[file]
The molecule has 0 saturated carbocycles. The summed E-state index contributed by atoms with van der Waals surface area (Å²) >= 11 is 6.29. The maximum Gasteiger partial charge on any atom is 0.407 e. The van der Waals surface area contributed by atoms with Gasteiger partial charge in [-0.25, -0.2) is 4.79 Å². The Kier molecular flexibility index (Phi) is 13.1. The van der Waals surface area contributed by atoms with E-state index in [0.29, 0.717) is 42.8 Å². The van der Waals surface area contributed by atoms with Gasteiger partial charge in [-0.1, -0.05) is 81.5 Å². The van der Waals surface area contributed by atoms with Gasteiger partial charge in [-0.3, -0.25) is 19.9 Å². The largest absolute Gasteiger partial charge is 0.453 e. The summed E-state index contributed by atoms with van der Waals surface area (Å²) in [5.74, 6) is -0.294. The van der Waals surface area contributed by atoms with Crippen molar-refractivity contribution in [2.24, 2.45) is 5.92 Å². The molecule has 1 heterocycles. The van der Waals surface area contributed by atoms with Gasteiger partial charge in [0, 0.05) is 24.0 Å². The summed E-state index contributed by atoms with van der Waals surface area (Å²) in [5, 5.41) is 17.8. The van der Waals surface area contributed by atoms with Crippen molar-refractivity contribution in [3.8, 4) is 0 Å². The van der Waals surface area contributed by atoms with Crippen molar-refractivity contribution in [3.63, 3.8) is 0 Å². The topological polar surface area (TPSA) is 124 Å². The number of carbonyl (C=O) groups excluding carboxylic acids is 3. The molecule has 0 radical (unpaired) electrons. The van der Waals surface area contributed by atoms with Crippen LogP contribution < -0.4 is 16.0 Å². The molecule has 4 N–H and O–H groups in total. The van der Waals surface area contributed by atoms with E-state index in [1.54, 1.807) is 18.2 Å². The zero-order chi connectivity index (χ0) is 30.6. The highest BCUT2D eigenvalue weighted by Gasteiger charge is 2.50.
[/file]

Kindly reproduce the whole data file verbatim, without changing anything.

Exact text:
The molecule has 0 saturated carbocycles. The summed E-state index contributed by atoms with van der Waals surface area (Å²) >= 11 is 6.29. The maximum Gasteiger partial charge on any atom is 0.407 e. The van der Waals surface area contributed by atoms with Gasteiger partial charge in [-0.25, -0.2) is 4.79 Å². The Kier molecular flexibility index (Phi) is 13.1. The van der Waals surface area contributed by atoms with E-state index in [0.29, 0.717) is 42.8 Å². The van der Waals surface area contributed by atoms with Gasteiger partial charge in [-0.1, -0.05) is 81.5 Å². The van der Waals surface area contributed by atoms with Gasteiger partial charge in [-0.3, -0.25) is 19.9 Å². The largest absolute Gasteiger partial charge is 0.453 e. The summed E-state index contributed by atoms with van der Waals surface area (Å²) in [5.74, 6) is -0.294. The van der Waals surface area contributed by atoms with Crippen molar-refractivity contribution in [2.24, 2.45) is 5.92 Å². The molecule has 1 heterocycles. The van der Waals surface area contributed by atoms with Gasteiger partial charge in [0, 0.05) is 24.0 Å². The summed E-state index contributed by atoms with van der Waals surface area (Å²) in [5, 5.41) is 17.8. The van der Waals surface area contributed by atoms with Crippen molar-refractivity contribution in [3.8, 4) is 0 Å². The van der Waals surface area contributed by atoms with Crippen molar-refractivity contribution in [3.63, 3.8) is 0 Å². The topological polar surface area (TPSA) is 124 Å². The number of carbonyl (C=O) groups excluding carboxylic acids is 3. The molecule has 0 radical (unpaired) electrons. The van der Waals surface area contributed by atoms with Crippen LogP contribution < -0.4 is 16.0 Å². The molecule has 4 N–H and O–H groups in total. The van der Waals surface area contributed by atoms with E-state index in [1.54, 1.807) is 18.2 Å². The zero-order chi connectivity index (χ0) is 30.6. The highest BCUT2D eigenvalue weighted by Gasteiger charge is 2.50.